Indiana lawmakers considering hate crime laws

(File photo)

INDIANAPOLIS (WISH) — Indiana could become the 46th state to have a hate crime law, the 18th state to include both “gender identity” and “sexual orientation” in its law. Currently, Indiana is one of five states that does not have a hate crime law.

Senate Bill 220 passed in the Indiana Senate with a 34-16 vote. The bill is now up for consideration in the Indiana House.

The bill is authored by Senator Susan Glick (R- District 13) and Senator Earline Rogers (D- District 3). The bill would allow a court to consider tougher sentences for anyone convicted of a crime motivated by a victim’s age, race, religion, gender,disability, gender identity, and sexual orientation. The bill would also allow a court to take other factors into consideration. Click here to read more.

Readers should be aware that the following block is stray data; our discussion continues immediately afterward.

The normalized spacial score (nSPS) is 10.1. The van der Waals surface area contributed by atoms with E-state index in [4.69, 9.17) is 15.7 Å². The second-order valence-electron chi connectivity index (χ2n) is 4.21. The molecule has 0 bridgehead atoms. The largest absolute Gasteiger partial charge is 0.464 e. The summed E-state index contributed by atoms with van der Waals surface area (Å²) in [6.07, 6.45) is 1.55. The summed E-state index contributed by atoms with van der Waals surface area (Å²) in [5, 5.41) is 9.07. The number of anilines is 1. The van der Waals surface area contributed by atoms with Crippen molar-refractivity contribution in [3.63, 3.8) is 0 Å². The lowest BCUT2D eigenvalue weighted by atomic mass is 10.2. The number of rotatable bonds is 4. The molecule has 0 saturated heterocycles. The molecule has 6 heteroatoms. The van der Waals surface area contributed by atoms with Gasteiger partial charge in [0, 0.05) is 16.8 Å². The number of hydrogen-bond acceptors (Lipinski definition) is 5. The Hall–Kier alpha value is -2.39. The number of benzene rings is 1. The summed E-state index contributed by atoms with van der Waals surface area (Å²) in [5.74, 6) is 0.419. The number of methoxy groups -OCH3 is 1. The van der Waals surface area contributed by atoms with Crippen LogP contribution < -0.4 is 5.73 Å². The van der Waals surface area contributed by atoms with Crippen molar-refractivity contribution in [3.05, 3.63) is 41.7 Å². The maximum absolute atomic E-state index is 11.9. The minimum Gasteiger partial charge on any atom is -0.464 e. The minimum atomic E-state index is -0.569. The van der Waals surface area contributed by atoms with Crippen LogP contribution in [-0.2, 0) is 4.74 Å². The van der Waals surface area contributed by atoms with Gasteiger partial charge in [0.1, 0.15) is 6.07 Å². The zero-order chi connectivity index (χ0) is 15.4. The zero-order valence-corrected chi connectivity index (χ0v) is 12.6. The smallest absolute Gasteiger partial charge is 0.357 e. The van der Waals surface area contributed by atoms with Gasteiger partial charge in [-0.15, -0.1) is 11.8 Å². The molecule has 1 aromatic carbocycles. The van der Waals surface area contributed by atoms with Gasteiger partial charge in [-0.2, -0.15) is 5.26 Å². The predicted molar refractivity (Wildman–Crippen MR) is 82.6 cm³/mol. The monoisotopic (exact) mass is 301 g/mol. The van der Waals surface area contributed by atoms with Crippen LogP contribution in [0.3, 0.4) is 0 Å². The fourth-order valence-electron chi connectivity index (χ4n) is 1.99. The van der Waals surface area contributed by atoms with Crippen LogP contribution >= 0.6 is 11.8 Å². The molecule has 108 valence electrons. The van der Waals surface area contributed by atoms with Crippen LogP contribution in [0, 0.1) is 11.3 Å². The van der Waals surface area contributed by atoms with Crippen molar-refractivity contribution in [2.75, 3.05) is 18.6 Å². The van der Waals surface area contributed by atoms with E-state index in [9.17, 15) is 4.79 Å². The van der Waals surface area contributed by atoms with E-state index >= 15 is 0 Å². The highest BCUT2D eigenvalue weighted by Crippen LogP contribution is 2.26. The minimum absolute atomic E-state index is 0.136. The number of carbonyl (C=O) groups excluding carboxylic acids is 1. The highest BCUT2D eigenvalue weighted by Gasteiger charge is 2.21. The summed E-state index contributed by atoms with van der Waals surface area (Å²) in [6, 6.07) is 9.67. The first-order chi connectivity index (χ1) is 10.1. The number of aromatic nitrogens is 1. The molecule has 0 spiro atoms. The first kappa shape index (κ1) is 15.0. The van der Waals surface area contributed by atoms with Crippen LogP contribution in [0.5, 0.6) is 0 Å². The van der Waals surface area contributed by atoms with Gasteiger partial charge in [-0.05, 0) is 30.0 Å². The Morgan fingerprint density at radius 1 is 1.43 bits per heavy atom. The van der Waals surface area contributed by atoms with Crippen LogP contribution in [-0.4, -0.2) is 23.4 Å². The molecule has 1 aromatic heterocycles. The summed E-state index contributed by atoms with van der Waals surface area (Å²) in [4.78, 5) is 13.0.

State law requires all law enforcement agencies to report bias crimes. Indiana State Police said since 2011 there have been 45 to 55 incidents each year that would have qualified as hate crimes.

According to the Southern Poverty Law Center, there are nearly one dozen active hate groups in Indiana. Click here to view the organization’s hate map.

The hate crime bill comes shortly after Indiana lawmakers killed a bill that would have added civil protections to lesbian, gay, and bisexual people. That bill did not include protections for transgender Hoosiers. Lawmakers have been under scrutiny ever since.

Other states that currently do not have a hate crime law are Georgia, Arkansas, South Carolina, and Wyoming.

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